To say that in the hind portion of my brain I was probably expecting a mish-mash collection of adorable, loveable English chaps, meeting up with their terribly nice friend who looks a bit like Hugh Grant (who says Buggar! a lot and likes an american girl), one of them is blind/has aspergers/is allergic to water (but doesn’t stop them enjoying dinner parties with the group), all getting together to discuss how jolly nice Van Goughs’ paintings are would be to do an utter disservice to Mr. Curtis. It is also, sadly, totally true. Richard Curtis, my reptilian cortex owes you a drink by way of apology, not least for the bit about thinking that James Fleet would surely sneak in there somehow.

    Continuing the theme this series of time and causality being broken, the Doctor and Amy start off the story in a way that would never normally work – Van Gough painted a monster, was counselled by a mysterious Doctor, so lets go back and involve ourselves in history by saving him. It’s like starting off City of Death by X-Raying the Mono Lisa to find the message in felt-tip pen. But time is broken, so it’s allowed. And time may even approve, given the lack of cracks this week.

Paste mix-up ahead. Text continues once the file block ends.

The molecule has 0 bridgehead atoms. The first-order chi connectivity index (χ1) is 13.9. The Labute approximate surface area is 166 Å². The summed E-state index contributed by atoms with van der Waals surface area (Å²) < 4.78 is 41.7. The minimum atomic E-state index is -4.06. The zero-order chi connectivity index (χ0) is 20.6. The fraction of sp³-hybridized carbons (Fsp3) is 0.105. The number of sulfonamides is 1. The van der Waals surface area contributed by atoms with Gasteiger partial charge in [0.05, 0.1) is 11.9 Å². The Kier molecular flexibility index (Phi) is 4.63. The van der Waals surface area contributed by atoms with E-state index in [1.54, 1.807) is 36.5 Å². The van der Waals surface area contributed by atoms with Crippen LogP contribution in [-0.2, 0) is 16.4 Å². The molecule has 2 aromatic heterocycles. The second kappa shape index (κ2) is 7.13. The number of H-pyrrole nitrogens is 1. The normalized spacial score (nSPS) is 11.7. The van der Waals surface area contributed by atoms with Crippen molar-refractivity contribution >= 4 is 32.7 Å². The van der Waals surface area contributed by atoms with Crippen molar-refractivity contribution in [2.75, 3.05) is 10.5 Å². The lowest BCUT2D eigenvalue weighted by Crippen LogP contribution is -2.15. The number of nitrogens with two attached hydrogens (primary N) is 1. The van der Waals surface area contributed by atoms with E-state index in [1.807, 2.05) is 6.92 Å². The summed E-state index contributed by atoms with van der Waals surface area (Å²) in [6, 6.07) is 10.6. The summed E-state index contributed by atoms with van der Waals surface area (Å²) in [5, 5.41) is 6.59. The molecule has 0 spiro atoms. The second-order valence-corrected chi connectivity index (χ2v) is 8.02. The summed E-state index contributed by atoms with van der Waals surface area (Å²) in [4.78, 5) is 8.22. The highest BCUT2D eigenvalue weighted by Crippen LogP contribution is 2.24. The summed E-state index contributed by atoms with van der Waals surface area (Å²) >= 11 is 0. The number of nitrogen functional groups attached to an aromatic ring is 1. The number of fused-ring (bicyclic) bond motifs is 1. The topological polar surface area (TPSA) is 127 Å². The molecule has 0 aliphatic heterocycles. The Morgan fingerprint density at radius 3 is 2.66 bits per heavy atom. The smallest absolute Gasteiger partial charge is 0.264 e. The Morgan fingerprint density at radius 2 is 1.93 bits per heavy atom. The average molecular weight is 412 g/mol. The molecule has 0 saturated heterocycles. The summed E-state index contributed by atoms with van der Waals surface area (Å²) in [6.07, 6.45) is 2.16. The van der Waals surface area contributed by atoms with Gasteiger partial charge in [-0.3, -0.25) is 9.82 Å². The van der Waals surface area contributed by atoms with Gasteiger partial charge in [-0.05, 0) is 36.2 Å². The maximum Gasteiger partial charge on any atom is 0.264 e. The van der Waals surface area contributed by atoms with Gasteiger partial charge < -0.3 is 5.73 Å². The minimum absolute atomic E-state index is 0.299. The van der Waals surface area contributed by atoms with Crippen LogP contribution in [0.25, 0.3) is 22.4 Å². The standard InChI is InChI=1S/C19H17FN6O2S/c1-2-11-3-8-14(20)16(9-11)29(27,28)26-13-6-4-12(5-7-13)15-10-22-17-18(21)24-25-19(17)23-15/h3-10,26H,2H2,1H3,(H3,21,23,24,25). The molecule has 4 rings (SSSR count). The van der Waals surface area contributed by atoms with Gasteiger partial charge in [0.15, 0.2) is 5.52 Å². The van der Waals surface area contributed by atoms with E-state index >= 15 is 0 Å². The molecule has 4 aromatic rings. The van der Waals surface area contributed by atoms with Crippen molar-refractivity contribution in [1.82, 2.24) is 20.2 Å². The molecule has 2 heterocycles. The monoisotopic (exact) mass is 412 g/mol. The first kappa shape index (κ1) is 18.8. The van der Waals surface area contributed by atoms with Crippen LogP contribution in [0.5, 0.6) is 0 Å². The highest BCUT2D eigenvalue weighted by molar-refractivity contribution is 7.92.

Great casting, clever jokes and subtle too – by having a red-headed Scot pay Vincent and having him keep his accent and then ask Ms Pond “Are you from Amsterdam like me? You sound as if you are”, its a great joke on the TARDIS translation and makes perfect sense if everyone around them is speaking French or Provencal. The Doctor goes back to the TARDIS and gets a bit of tech to trace the monster and its great to hear him declare of the sonic “that’s it, from now on, I am only using this thing to tighten up screws!” is music to the ears. The fact that he can only see the thing by its reflection is great, as is the prominent statue on the steps of the Musee for those sharp enough to spot it. The TARDIS gets COVERED with bill-posters, so much that The Doctor has to slice through it with keys just to get the door open, like opening a letter (which is EXACTLY what would happen!) and the shot of the last burning ember, singed off by the trip through the vortex to signal their arrival back in Paris was purely magical.